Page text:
While the novel coronavirus pandemic and the associated precautions, public health orders and state of emergency declared by the province are having far-reaching effects on organizations like municipal governments, first responders, health-care providers and businesses of all types and sizes, much of the School District of Mystery Lake’s (SDML) first mostly virtual meeting of the pandemic era on April 21 was devoted to discussion of its effect on the district and its students.
Some of the discussion centred around how this will affect the graduation ceremonies of current Grade 12 students and what to do about money raised by soon-to-be graduates for an educational trip to Europe that they will not get the chance to go on. But as serious as these issues are to the people affected by them, a much more fundamental question is how the indefinite suspension of classroom learning, which could last the rest of this school year, is affecting students from Thompson and outlying areas who don’t have the same tools to participate in distance learning activities as their peers.
Nearly 500 students in the division, which has about 3,000 students overall, do not have access to the internet at home, the school board heard. And more than 450 of the district’s students have not been contacted by or been in contact with their schools or teachers since the last day of in-class learning on March 20. While the precise circumstances of these students are unknown, it seems fair to assume that the reason some of them do not have internet access at home is because they can’t afford it, meaning that the shift away from classroom learning for the time being could have a detrimental effect on lower-income students, some of whom who already faced significant barriers to getting the most out of their education before COVID-19 drastically shifted the school landscape in Manitoba, across Canada and around the world.
Manitoba-wide, 79.9 per cent of students who started Grade 9 in September 2014 had graduated by June 2018. Non-Indigenous females had the highest five-year graduation rate, in excess of 90 per cent, while more than 85 per cent of non-Indigenous males completed high school in the same timeframe. For Indigenous females, the on-time graduation rate at the end of the 2017-18 school year was 51.2 per cent and for male Indigenous students it was about 46 per cent.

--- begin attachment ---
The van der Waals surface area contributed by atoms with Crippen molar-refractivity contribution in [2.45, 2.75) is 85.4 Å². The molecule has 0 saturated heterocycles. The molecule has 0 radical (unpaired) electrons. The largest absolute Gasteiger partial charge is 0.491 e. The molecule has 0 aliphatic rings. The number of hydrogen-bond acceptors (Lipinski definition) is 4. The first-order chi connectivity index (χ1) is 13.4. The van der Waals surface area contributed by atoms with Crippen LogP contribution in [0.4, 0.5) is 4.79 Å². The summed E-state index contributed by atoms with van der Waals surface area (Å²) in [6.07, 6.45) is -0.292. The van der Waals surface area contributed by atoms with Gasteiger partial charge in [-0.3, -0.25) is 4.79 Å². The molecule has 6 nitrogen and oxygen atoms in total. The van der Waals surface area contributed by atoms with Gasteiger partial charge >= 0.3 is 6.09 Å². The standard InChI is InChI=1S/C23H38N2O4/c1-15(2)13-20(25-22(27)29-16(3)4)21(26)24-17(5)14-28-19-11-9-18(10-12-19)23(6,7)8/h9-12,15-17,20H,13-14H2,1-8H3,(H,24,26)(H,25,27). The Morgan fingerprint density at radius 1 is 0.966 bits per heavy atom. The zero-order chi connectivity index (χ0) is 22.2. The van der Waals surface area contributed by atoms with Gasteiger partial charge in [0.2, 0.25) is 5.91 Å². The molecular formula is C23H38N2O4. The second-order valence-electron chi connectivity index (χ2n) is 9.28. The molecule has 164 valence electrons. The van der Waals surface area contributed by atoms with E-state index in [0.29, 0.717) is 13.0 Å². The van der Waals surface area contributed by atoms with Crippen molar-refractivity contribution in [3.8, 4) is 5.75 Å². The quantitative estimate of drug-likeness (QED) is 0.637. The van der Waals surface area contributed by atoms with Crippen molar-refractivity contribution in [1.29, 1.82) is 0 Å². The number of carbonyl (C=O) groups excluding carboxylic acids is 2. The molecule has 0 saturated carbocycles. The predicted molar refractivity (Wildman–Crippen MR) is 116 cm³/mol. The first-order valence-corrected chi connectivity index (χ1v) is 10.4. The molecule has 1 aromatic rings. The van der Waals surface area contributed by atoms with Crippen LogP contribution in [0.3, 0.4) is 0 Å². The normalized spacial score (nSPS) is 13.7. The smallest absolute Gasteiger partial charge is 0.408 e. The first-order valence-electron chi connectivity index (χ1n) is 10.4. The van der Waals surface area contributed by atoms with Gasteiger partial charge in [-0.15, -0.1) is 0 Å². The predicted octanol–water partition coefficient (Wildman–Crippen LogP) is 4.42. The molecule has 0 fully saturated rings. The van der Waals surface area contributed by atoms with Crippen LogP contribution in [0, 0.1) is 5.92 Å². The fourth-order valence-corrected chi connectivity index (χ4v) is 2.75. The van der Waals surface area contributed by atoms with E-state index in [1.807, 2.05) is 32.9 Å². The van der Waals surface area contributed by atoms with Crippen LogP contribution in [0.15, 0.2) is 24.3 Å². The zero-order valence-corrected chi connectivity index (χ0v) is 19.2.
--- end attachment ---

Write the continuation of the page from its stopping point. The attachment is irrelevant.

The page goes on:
In the north, however, overall graduation rates are lower than the provincial average, with about 64 per cent of students in the Flin Flon School Division graduating who started high school in September 2014 finishing by June 2018 and about 51 per cent in the Kelsey School Division in The Pas. The four-year SDML graduation rate in June 2018 was 47.2 per cent and in the Frontier School Division it was 32.6 per cent. The latter two were the only divisions in the province where fewer than half of students who started Grade 9 in September 2014 graduated on time.
Though the COVID-19 pandemic remains dynamic and its full effects won’t be known until well after the fact, Manitoba’s economy is bound to take a severe blow, which could make it difficult for those with only a high-school diploma to find jobs after graduation. For those with less than a Grade 12 education, it will likely be even harder. It is likely never possible to achieve equity of outcomes for all students, because there are many factors that can influence or interrupt a given student’s education, possibly causing them to drop out entirely. The goal, however, should be at least to offer equity of opportunity. The coronavirus didn’t cause the factors associated with worse educational outcomes for lower-income students. But for students in the SDML who don’t have access to internet at home to use while in-class learning is suspended, it certainly has the potential to heighten their effects. And as long as educational outcomes in Northern Manitoba are worse than those in the south, or across the province as a whole, all the looking north the provincial government does in an attempt to create a stronger regional economy is not going to benefit the region’s residents as much as it should.